Rosemary Shrager and Tim Wonnacott look back at what they've found out about Queen Victoria, choosing some of their favourite stories that helped them get to know her.
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The past few weeks we've been scooting all around the countryside
following in the footsteps of Queen Victoria,
as she visited some of Britain's most spectacular houses and castles.
And we have been discovering the most amazing preparations for each royal visit.
I'm so excited about this pie.
And at each stop-off, we've delved into Victoria's diaries.
"The bedroom was very small, and dreadfully cold and drafty."
The result has been a revealing picture of our longest-reigning monarch.
Today we're going to look back
and recollect what we've found out about Victoria,
and see how she changed over the years.
We've travelled with Victoria
during every stage of her extraordinary life,
from childhood to teenage Queen,
becoming wife to Albert and mother to nine children,
and finally, in her years as a widow.
Today we'll be looking back at her life through the visits she made,
choosing some of our favourite stories that helped us get to know that thoroughly modern monarch.
We started at Chatsworth House,
where we met a 13-year-old princess
who was being paraded around the country to introduce her to her future subjects.
I loved the story of how tiredness got in the way of her first grown-up dinner.
She stayed here for four days in October 1832.
The host was the 6th Duke of Devonshire,
one of the richest men in the land, and desperate to wow the Princess.
She and her mother had arrived late,
and Victoria probably wanted to chill out.
But no such luck. The Duke had laid on a dinner party starting at seven o'clock.
He even had a dress rehearsal the night before
because this particular dinner was so important.
This wonderful dining room was the setting
for Princess Victoria's first grown-up dinner party.
But Victoria, in her journal, writes,
"I dined by myself in my room with Lehzen."
That's Baroness Lehzen, her governess.
So Victoria didn't turn up.
Her first big moment was probably scuppered by tiredness.
Well, we all know how much teenagers like their sleep.
But the Duke must have been a bit cheesed off.
All that effort he'd put in.
But it just showed us
how these long journeys and visits
wore out the little Princess.
But despite her complaints,
her mother, a rather power-hungry old girl,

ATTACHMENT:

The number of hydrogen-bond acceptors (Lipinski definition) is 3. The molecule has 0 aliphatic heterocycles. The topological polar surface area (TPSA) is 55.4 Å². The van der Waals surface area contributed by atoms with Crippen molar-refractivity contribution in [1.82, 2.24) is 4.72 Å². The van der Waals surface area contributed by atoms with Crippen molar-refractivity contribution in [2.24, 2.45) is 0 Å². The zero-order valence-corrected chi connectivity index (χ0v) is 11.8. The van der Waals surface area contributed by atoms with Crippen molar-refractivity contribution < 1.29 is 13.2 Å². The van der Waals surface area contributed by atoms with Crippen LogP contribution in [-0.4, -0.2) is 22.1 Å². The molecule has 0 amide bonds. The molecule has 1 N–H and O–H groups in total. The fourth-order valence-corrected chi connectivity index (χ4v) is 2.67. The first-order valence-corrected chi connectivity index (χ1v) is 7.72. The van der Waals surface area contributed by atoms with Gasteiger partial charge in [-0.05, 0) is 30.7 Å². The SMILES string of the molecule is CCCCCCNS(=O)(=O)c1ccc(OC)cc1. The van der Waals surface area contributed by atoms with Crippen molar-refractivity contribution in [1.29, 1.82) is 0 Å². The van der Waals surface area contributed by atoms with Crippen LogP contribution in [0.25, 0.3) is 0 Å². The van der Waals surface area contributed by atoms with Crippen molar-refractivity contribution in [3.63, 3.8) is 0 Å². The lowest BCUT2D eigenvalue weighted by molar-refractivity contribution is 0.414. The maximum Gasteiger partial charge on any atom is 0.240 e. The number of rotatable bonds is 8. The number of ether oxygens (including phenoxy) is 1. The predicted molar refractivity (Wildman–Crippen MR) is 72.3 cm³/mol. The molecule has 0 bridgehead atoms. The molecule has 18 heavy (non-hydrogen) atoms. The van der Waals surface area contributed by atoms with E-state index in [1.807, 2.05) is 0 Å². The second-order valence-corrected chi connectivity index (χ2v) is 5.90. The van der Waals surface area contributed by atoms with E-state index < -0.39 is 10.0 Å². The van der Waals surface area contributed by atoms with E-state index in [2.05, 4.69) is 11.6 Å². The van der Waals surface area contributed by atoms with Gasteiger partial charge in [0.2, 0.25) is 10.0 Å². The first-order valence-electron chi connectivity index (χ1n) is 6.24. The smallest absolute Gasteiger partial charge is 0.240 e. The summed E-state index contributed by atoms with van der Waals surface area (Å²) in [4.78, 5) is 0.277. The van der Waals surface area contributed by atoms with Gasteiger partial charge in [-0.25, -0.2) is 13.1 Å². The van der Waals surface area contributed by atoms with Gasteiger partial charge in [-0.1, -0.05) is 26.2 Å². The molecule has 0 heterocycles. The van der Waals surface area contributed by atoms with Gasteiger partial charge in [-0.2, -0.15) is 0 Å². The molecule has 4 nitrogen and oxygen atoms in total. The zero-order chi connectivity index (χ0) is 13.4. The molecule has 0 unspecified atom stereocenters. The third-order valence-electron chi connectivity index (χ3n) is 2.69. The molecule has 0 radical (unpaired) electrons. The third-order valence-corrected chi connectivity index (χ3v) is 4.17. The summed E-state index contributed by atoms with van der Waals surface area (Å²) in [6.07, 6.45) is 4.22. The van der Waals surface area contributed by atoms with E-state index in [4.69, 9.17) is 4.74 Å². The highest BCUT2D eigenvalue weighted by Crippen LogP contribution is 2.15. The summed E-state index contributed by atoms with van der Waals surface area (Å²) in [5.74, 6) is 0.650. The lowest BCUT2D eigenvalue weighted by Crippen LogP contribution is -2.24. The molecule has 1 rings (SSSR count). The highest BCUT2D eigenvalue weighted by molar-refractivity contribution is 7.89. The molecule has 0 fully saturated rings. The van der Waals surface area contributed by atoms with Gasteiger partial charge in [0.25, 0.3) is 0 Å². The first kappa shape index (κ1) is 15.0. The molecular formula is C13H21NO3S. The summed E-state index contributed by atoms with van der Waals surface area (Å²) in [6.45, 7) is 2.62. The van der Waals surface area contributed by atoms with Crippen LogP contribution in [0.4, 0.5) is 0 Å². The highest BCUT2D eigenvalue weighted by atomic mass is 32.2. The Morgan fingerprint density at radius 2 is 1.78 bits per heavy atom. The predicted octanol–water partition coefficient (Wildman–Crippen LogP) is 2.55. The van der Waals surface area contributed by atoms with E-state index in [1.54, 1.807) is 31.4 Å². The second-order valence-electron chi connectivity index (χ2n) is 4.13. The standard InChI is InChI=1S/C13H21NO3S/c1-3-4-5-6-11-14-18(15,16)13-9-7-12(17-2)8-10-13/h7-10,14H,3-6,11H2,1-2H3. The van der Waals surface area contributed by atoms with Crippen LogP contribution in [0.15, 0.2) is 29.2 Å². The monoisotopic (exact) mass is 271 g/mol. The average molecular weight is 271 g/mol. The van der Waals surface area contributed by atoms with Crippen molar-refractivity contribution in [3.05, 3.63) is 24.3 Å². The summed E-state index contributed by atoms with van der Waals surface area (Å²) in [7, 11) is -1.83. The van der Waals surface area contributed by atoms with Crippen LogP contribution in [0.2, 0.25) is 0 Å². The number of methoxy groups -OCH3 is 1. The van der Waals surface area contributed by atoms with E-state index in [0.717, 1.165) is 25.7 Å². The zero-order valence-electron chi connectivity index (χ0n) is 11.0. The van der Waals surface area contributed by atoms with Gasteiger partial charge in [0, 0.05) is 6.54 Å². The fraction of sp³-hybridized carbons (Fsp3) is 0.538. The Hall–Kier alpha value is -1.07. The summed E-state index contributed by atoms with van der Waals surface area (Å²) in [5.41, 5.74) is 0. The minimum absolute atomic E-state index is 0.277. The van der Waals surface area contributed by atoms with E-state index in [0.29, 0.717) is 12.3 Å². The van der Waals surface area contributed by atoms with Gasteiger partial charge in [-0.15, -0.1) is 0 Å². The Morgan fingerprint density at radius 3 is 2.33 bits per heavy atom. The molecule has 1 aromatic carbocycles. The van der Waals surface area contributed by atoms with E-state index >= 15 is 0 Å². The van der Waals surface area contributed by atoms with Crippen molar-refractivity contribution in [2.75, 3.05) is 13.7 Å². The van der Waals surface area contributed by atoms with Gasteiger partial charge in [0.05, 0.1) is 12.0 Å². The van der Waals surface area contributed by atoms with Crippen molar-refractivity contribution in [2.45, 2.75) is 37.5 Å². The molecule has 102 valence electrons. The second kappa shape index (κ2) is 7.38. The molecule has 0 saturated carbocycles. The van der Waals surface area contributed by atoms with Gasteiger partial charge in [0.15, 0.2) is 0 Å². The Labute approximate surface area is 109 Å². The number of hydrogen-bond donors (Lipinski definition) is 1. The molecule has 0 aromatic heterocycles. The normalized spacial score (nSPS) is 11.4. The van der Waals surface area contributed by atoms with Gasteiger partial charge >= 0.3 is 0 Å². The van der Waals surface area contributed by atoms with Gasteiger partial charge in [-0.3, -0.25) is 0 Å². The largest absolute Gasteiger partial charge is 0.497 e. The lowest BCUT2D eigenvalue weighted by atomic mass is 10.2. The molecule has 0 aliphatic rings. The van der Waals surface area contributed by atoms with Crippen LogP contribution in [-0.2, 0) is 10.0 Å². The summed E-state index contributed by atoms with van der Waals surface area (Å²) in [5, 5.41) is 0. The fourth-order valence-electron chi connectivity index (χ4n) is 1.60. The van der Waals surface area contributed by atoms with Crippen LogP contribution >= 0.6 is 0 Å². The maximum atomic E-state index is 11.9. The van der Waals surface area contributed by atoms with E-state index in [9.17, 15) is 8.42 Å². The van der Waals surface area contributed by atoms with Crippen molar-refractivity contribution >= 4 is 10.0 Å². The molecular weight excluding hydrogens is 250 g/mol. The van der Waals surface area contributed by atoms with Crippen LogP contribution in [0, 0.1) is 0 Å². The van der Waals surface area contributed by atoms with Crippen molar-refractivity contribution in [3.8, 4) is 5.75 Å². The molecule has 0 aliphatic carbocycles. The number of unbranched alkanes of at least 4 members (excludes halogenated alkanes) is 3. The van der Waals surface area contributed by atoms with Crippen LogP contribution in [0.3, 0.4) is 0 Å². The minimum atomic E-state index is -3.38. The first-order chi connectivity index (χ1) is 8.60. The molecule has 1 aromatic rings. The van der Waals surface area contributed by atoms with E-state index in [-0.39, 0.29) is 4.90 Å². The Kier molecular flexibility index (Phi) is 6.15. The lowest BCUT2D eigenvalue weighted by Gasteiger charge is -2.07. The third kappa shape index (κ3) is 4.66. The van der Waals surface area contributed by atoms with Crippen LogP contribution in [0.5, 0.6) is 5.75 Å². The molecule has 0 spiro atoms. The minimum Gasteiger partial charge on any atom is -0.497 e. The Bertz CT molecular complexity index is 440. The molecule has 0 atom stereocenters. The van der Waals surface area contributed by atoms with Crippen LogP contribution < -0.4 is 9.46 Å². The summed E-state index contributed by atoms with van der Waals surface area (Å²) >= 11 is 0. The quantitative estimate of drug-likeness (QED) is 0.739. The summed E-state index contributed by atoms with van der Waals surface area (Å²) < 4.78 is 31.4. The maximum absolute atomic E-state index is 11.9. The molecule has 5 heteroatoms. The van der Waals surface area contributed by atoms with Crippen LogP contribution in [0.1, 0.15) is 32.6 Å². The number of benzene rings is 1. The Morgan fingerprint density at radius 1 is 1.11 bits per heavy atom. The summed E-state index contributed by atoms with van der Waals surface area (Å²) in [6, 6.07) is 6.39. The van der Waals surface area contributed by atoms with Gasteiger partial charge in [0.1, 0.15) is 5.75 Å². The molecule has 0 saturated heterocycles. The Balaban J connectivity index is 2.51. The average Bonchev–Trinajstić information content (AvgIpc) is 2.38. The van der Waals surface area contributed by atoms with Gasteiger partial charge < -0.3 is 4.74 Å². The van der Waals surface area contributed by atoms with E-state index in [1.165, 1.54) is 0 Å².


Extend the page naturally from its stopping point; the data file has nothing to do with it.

who couldn't wait for her daughter to inherit the crown,
kept the Victoria show on the road.
When we got to Holkham Hall, three years later in 1835,
she was sweet sixteen.
And we heard a great story
of how her mother's PR offensive seemed to be working,
if the reception she got from the locals was anything to go by.
When she got to King's Lynn,
a group of very enthusiastic agricultural labourers
decided to detach the horses from her carriage,
and then pull her all around the town for a couple of hours,
as an expression of their extreme loyalty.
And I loved hearing about how Victoria's arrival
had consequences below stairs at Holkham Hall
when a baby made an unexpected appearance, as archivist Mary-Anne Garry explained.
So tell me about this extraordinary story that I've heard whispers about.
Well, the story goes
that the children's nurse, whose name was Jane Salmon,
had secretly married the head gardener Hugh Girvan.
And was pregnant.
And the excitement brought on by the arrival of the royal party
meant that she went into a premature labour
and gave birth to the baby the day Princess Victoria arrived.
Because the wedding was a secret,
most of the household thought she was a single mum
and the child was illegitimate,
which would have been a huge scandal during the royal visit.
But, in fact, she was married and all was well.
Princess Victoria, who was only 16 at the time,
was also very intrigued by this and demanded to see the baby.
And out of respect for the Queen,
the baby was a girl, luckily,
and was duly christened Victoria Jane.
What a lovely, lovely story!
It's been funny to learn that almost wherever Victoria went, babies were named after her.
Luckily for the boys, they were usually called Victor.
Well, it's wonderful for us that the young Princess kept a diary,
and she comes across as very different from today's teenagers,
royal or otherwise.
Just two years after her visit to Holkham, Victoria became Queen.
She was only 18 years old,
but the first new year's resolution after her coronation
recorded in her diary